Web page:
There is a new law that has been signed into order by the government of New Zealand. It's designed to regulate what type of health benefits claims food packaging companies can include on labels.
Before this law, there was no regulation, and food manufacturers could essentially claim what they wanted of food labelling. This resulted in misleading information that could adversely affect the consumer. According to the Food Safety Minister of New Zealand, food companies that include benefits covered legally under the act will now be able to make the claims without any repercussion.
Currently, under the new law, more than 200 different food health claims are available for manufacturers. These claims include a variety of different things, like low in fat, high in calcium, reduces the risk of osteoporosis; can lower cholesterol, and more. Before a company can include any of this information on their labelling; however, they must get prior approval from the government.
Because the new law in New Zealand will have such a drastic impact on food manufacturers and can cost quite a bit of money, the government has set forth a three-year compliance plan. Essentially, all food companies have a total of three years during which they must come in full compliance with the laws. If they don't, then penalties can be enforced.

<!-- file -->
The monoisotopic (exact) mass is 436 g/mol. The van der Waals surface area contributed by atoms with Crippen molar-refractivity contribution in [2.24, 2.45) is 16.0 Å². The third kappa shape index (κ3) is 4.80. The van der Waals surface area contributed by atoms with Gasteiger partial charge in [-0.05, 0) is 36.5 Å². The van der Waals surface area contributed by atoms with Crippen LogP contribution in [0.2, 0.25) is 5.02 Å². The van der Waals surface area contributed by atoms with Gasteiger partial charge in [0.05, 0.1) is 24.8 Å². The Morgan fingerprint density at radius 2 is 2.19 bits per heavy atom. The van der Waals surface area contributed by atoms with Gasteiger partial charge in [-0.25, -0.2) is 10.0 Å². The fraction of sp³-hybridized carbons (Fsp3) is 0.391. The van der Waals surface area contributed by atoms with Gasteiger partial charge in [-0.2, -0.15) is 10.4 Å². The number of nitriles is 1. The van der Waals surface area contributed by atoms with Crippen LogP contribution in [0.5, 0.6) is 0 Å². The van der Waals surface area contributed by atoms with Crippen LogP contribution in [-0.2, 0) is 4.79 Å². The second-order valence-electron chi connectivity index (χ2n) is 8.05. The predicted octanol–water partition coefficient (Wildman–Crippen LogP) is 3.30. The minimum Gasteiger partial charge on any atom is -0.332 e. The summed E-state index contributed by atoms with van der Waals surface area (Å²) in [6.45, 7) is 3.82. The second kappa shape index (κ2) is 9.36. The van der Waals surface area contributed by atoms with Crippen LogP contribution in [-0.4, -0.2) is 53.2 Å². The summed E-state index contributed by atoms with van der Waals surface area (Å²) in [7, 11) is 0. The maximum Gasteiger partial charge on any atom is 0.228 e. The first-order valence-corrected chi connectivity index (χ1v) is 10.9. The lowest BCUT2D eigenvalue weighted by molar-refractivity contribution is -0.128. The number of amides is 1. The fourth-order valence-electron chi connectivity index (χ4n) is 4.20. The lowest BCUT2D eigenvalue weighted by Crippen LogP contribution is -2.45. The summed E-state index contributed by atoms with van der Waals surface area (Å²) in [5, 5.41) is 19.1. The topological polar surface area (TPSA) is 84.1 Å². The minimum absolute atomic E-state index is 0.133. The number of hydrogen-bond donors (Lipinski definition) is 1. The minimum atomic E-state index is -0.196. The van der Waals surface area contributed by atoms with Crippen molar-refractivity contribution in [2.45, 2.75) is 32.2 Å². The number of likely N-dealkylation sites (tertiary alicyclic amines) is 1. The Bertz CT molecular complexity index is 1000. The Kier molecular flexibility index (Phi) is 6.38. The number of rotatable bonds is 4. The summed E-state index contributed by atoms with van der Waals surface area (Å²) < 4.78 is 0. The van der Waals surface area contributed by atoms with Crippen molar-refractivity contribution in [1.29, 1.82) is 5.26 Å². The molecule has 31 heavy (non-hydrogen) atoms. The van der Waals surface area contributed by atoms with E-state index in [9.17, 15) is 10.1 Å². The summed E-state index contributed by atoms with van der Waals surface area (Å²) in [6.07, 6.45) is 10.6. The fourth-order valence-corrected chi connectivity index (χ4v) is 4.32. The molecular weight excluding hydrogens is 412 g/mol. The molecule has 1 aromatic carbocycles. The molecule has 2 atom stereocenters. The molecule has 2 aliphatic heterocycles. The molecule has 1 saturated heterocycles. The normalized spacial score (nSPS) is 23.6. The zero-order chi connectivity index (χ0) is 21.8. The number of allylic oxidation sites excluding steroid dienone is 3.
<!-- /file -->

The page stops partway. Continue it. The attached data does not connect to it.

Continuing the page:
Before any company can make a health claim on their food products, whether imported or native to New Zealand, they must go through a strict process. They will also be required to show evidence that their product does live up to the claim completely. Any case that doesn’t show enough evidence will not be allowed on the labelling.
Consumers have a right to know what foods can do for them and what they can't. If a company is claiming that a food will help a consumer get healthy because it is said to be a low-fat product, but then is not, this misleading information could actually cause harm. That's why the Food Safety of Australia New Zealand and the New Zealand Food Safety Minister has made the decision to enforce this new law. In the next three years, consumers will start to see a difference in labelling, which means they can depend on the information they read to a higher degree. Under this law, if the food is labelled to be healthy, then it should do exactly what it says it can.